Directly opposite us was a dam from which an underground pipe went under Belle Vue Road and supplied the State Crusher-Battery. The battery is still there today but the outer metal shell has replaced the old weatherboards and gabled roof. The dam was a great spot for catching yabbies which we would bring home and boil up on the wood stove in pot for lunch.

Next to the dam were the two 'caves'; 200 metre long tunnels bored in under the 'Blue Hill'. With our candles we spent many hours here. The right-hand tunnel had a bend half-way down and it was completely dark after this, also there was a small room cut into the rocks just around the bend. We often dragged 'Chinese Scrub' down the tunnels and lit it up; just to watch the smoke come billowing out of the entrance. Refer to the maps below and also the article on my Grand-parents (Lisle) House.

The 'Blue Hill' (Quartz Hill) (Shown on the map above are the caves ansd the Basalt Open Works) was my favourite playground. Alas today it is fenced of and most of it levelled on top. It is part of the Bendigo Council Depot. It had on top which I can only describe as an open-cut mine, about 2-3 metres deep. There was also other small caves cut into it sides. Right on the peak of the hill there was another cave, which we always thought connected to the tunnels; but the entrance was about 2 metres deep. We climbed in a few times to the entrance but were always too scared to go any further. Growing up in Bendigo, we were made well aware of open mine shafts and where they were; so had a great respect for the unknown.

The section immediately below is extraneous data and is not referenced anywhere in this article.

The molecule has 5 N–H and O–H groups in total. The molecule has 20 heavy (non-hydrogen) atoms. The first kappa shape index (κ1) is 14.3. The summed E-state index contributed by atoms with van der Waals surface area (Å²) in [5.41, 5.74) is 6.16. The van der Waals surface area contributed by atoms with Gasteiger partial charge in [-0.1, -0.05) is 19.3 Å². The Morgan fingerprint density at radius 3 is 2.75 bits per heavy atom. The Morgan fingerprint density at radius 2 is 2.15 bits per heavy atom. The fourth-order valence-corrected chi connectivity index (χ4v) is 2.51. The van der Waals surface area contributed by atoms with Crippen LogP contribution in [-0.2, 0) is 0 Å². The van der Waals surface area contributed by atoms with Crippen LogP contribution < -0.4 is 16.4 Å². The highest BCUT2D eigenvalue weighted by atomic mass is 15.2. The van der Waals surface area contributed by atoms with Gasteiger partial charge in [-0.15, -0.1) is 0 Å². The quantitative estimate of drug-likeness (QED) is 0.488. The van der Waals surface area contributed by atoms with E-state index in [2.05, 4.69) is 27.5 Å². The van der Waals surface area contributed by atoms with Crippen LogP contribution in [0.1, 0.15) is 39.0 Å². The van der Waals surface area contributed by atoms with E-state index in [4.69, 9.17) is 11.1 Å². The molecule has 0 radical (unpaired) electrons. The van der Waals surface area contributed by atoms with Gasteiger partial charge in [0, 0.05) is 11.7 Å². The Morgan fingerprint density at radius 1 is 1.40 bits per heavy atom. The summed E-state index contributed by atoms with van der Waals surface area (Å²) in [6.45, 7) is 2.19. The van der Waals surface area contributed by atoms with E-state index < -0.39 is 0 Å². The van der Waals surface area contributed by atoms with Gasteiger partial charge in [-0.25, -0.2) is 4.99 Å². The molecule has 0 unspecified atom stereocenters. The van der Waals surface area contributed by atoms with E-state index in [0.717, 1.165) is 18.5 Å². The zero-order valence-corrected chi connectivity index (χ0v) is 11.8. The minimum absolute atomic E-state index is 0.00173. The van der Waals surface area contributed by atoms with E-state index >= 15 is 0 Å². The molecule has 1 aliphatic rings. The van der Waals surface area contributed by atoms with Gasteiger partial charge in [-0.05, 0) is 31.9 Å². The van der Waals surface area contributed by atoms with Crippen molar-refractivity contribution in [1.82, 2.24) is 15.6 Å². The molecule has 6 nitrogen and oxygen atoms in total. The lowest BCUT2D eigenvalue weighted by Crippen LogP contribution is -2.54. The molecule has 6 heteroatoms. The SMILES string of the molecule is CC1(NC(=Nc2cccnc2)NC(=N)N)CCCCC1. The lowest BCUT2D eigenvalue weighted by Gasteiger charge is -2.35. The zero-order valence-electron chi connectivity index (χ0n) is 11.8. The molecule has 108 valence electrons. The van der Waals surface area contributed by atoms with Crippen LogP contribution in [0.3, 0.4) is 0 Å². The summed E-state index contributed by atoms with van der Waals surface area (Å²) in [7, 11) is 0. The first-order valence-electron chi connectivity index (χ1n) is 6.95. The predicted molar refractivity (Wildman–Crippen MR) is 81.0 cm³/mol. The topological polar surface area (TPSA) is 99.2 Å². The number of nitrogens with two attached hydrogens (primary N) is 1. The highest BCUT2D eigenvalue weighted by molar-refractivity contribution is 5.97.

Just over the top of the hill on the Adams Road side was a huge hole which had big peppercorn trees growing out of it. I remember what seemed like hundreds of magpies roaming around here. The soil all around was red clay which much to Mum's disgust would get stuck all over your shoes when it rained. In the rain we puddled around in the gullies amongst the golden wattles and Chinese Scrub, and built dams with 'steel can spillways' across the run-off water. If you weren't careful you would get stuck in the clay up over your ankles. Every Guy Fawkes night my brother and I would pull out a heap of chinese scrub and build a huge bonfire on the crown land at the rear of the house. Crackers and fireworks were all the go. We took great delight in blowing up the neighbours letter-boxes each November; and any huge red meat-ant nest was fair game.

Most Saturday’s I would walk to Golden Square and take the tram to the city for the matinees; either at the Plaza or Lyric Theatre. My Saturday allowance was around two shillings (20 cents). This was usually enough for a return tram fare, admission upstairs and lollies at interval. If you ate too many lollies and didn’t have the fare home; you often walked the mile home from the city.

During the football season we would walk to the Wade Street ground at Golden Square with our Grand-mother to watch the Bulldogs take on their opponents. If the football was in the city or out at Eaglehawk, we all walked 'down the Square' and got on the tram. In the late 60s when I got my licence, I was allowed to drive my Grandmother to the opposition grounds at Rochester or Castlemaine.